Use this URL to cite or link to this record in EThOS: https://ethos.bl.uk/OrderDetails.do?uin=uk.bl.ethos.822693
Title: A qualitative study of the process of change in patients participating in a residential pain management programme
Author: Allen, Ruth
Awarding Body: University of London
Current Institution: University College London (University of London)
Date of Award: 2000
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Abstract:
The study aimed to identify non-specific aspects of a residential pain management programme that influenced the changes patients made whilst attending. Specific aspects of the programme consisted of input from psychologists, physiotherapists, occupational therapists, doctors and nurses, in identifying non specific aspects of the programme, literature concerning therapeutic alliance and group therapeutic factors were reviewed. The prospective study recruited 13 patients with chronic pain who were attending the residential pain management programme. Patients eligible for the programme completed a comprehensive assessment and had had pain for longer than 12 months. Patients were interviewed during week 2 and week 4 of the programme. The interviews were recorded and subsequently transcribed. Open ended interview questions were administered in 3 areas: (i) what was/was not changing for the patient during the residential programme, and their perceptions of what had influenced these changes; (ii) how patients perceived the staff; and (iii) the experience of being in a group of people with chronic pain. Interpretative Phenomenological Analysis (Smith 1997) was used to identify themes from the recorded interviews. Patients reported physical, behavioural and psychological changes whilst attending the programme. Emergent themes influencing change were; (i) the acceptance of patient's pain by staff and fellow patients (ii) group identity as patients with chronic pain, and as patients participating in the programme (iii) mutually supportive group environments, including altruism (iv) witnessing change in others and (v) staff perceived as giving time. Tentative conclusions suggested that patients felt sufficiently safe to attempt changes whilst attending the programme. Factors that contributed to this safe environment were staff attitudes, empathy and the therapeutic factors of universality and cohesion associated with being in a group of patients with chronic pain.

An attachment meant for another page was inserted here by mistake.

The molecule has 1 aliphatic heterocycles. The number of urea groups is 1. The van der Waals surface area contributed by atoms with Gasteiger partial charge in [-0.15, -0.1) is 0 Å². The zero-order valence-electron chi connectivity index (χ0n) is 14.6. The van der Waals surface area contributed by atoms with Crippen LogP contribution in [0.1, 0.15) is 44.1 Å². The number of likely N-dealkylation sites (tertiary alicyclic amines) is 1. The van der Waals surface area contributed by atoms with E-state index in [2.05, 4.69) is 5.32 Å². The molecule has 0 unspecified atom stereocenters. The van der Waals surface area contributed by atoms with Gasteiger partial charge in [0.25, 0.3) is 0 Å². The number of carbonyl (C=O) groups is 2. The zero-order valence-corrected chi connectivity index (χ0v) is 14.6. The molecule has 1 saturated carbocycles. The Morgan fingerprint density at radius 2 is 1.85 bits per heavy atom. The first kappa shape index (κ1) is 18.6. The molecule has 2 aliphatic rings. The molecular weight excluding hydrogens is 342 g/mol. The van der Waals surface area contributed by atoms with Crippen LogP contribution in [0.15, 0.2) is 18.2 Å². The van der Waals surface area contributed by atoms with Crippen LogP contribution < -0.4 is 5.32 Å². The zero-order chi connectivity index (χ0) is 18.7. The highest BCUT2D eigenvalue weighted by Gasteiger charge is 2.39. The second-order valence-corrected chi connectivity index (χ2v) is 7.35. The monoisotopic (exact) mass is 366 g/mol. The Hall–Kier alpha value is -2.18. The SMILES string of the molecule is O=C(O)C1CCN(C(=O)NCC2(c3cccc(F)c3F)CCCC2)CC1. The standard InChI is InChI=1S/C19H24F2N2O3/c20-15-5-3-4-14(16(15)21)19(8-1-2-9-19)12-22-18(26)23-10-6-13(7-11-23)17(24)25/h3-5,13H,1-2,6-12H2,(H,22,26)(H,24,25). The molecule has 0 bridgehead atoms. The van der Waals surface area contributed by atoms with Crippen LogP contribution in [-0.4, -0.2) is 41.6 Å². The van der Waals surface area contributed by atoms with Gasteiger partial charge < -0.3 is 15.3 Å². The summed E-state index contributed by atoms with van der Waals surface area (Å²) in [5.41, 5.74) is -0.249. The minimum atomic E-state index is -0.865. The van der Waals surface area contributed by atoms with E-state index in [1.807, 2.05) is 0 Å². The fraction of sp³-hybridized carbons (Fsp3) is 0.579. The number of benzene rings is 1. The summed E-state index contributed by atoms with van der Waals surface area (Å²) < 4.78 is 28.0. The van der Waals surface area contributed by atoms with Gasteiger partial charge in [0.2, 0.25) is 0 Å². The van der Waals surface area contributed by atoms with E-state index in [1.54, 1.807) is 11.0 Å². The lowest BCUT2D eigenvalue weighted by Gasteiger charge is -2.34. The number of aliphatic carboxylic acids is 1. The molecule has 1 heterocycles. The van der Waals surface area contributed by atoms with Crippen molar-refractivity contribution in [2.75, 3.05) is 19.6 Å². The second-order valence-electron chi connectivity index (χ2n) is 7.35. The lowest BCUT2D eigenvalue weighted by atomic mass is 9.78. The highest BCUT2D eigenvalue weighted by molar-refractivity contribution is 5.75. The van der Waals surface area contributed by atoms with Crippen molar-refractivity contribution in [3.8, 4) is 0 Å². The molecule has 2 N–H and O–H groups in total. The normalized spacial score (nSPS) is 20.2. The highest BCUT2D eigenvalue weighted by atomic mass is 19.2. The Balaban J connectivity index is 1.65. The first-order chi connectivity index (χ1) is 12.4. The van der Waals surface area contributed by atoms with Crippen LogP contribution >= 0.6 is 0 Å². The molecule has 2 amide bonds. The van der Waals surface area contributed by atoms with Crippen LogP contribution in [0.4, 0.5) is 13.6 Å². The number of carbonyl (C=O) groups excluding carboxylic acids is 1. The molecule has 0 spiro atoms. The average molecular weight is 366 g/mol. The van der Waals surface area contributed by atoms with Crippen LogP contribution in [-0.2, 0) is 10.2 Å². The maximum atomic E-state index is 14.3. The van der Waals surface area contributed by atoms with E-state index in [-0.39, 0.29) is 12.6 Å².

Supervisor: Not available Sponsor: Not available
Qualification Name: Thesis (Ph.D.) Qualification Level: Doctoral
EThOS ID: uk.bl.ethos.822693  DOI: Not available
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